Colombo, Media and Communications, Peace and Conflict, Religion and faith, Trincomalee

Interview with a leading Buddhist priest on whether the LTTE is really finished and the war over in Sri Lanka

Vikalpa Video asked Ven. Prof. Bellanvila Vimalarathana Thero for his opinion on whether the LTTE was really finished and the war over in Sri Lanka. Ven. Prof. Bellanvila Vimalarathana Thero is the Chief Priest of the Bellanwila Rajamaha Viharaya.

This interview was recorded one week ago, before the dramatic events over the past few days. An English transcript of the short interview is provided below for those who can’t understand Sinhala to interrogate the Thero’s opinion on the conduct of war and plans for development and humanitarian assistance to the Vanni, which mirrors that of the Buddhist clergy writ large in Sri Lanka.

Transcript in English
The important issue is not whether the LTTE is finished or not. In our country, in our land, up until now there was a terrorist group that held on to a tract of land as theirs. To free this land of the terrorists was the prime goal of the government’s humanitarian operations. The terrorists had even demarcated boundaries of the land that they said was theirs. We cannot allow in this country groups to divide land in this manner. We are one country. The government has only around 3 ½ km more to go to free innocent civilians from the LTTE’s grip. It is imperative that these areas are rid of terrorism. The government has announced that it will do so without any harm to civilians in these areas. This is the difficulty. Yet defence sources say that it somehow can and will be done. It will be a great and historic victory if this were done. Terrorism has deracinated all aspects of life over 30 years in Sri Lanka.

We must then talk about the problems we have with the LTTE. There is no debating this. Till now, civilians in the North have suffered under the violence of the LTTE, and today they are escaping this vice grip and surrendering to the government. This is very important. All of us, without any division must work together to help our peoples. There are Tamils here. There are Muslims here. There may even be small numbers of Sinhala people. All of them have escaped the LTTE – some with only their clothes as their belongings. They have left everything and come. We need to resettle them – this is a large task. This is not something the Government alone can do. There are a number of international organisations talking about the war and a ceasefire today. These organisations and countries must help in this task, but through the government and not by coming here to do it alone. What we see in many other developing countries and post-disaster situations is that after the crisis, a large number of NGOs come in and start spreading their ideas and ideology.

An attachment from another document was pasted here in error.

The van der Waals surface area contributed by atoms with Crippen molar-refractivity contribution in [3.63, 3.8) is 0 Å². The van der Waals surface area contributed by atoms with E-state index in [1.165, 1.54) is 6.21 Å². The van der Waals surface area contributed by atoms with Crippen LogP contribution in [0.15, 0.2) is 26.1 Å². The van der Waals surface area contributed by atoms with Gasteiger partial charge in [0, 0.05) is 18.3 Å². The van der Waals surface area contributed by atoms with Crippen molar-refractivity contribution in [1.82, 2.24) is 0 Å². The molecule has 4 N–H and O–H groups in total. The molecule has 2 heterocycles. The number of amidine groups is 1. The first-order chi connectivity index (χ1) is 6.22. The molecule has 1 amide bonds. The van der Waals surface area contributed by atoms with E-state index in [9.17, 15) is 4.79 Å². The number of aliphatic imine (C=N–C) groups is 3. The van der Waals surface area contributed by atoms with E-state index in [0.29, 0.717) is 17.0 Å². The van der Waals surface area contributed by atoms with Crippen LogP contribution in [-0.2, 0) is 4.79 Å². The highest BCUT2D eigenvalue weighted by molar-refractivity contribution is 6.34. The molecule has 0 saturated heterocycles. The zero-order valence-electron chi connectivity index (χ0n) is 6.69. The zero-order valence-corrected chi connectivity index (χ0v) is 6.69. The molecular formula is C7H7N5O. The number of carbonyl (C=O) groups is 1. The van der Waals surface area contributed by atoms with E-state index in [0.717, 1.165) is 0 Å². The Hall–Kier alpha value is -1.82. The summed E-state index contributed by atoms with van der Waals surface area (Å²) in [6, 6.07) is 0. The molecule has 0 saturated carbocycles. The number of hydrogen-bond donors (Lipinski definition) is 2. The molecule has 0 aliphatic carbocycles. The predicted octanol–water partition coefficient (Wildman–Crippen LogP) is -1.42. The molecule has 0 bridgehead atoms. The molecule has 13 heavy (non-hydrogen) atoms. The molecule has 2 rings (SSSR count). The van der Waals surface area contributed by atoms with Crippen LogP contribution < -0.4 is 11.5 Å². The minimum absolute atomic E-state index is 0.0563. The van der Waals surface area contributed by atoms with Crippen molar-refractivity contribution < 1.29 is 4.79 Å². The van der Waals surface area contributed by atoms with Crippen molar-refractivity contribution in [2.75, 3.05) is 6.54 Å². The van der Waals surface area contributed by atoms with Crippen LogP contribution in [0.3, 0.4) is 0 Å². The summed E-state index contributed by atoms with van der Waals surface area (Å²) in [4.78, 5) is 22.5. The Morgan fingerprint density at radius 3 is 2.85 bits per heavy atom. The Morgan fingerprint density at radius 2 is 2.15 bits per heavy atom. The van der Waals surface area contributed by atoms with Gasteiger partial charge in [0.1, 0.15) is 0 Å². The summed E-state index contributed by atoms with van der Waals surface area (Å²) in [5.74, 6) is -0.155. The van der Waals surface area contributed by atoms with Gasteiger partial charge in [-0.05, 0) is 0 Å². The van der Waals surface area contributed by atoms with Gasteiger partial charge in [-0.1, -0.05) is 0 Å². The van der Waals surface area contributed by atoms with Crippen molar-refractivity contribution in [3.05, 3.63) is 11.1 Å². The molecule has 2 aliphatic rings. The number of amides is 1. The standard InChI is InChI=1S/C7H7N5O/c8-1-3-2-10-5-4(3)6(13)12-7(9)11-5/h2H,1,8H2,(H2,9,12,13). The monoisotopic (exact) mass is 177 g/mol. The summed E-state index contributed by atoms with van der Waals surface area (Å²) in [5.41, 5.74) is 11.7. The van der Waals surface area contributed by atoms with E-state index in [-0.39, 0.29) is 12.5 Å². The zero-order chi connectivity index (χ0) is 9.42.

If you look at this from a humane perspective, these problems afflicting the world and the suffering of people have to be addressed through systematic programmes implemented by government. These programmes should be participatory and transparent. The immediate needs of those displaced should be looked into as well as their long-term development. After 30 years of ravaging conflict, there is no infrastructure in these areas. Schools, hospitals and other institutions require a large scale developmental programme in these area. After, this they can do their agriculture and explore other avenues for economic development. To give them health facilities and everything else to these areas, all must get together, eschew partisan political gain and bickering and ensure the needs of these people are met so that they can live in dignity and respect as one country. Without any North – South divisions, all peoples need to live in harmony and have the freedom to move freely.

These are the fundamental aspects of what needs to be done in the future.

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